Top Image: “Lady with Fur Jacket”, 1935
Born in 1886 in Lenox, Massachusetts, James Van Der Zee did not seek to be a photographer. With an early gift in music, Van Der Zee was an aspiring violinist. At the age of 14, he was gifted a camera, and the trajectory of his career shifted. As one of the few people in his city with a camera, Van Der Zee became a sought-after young man, documenting the rich lives of Black Americans in his town.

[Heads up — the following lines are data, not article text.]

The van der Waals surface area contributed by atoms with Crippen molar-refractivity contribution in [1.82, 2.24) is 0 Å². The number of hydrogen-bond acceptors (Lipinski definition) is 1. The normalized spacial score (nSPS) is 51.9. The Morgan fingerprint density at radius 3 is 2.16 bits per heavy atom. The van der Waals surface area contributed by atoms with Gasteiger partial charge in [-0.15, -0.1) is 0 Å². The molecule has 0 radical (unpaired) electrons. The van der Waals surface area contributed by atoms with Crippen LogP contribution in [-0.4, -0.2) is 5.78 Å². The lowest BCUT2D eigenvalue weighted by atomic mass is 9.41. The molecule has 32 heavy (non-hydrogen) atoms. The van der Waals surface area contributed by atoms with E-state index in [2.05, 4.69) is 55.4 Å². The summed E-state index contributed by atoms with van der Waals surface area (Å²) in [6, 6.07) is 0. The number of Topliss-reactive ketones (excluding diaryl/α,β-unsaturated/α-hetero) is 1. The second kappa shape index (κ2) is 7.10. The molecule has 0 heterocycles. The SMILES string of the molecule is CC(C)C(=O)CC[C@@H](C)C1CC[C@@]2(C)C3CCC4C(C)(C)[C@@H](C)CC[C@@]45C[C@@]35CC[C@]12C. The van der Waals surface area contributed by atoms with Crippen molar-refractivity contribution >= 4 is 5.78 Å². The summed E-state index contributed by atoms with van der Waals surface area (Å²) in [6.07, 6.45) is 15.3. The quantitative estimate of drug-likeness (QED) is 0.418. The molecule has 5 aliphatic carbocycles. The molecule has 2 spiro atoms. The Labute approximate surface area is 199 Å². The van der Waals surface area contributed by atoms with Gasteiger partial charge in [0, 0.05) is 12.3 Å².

His career took him all over Northeastern America, but he eventually landed in Harlem right as the Harlem Renaissance began. After a career in New Jersey setting up a photo studio, Van Der Zee did the same in Harlem, opening the Guarantee Photo Studio. Van Der Zee took portrait photos of the new middle class and quickly became successful. Some of his more known sitters include black activist Marcus Garvey, black entertainer/ dancer Bill “Bojangles” Robinson, and renowned black poet Countee Cullen. The combination of the economic downturn and the favored personal camera stopped Van Der Zee’s portrait business for good. However, later on, his photographs were rediscovered and recognized as one of the few rich documentation of this rich era.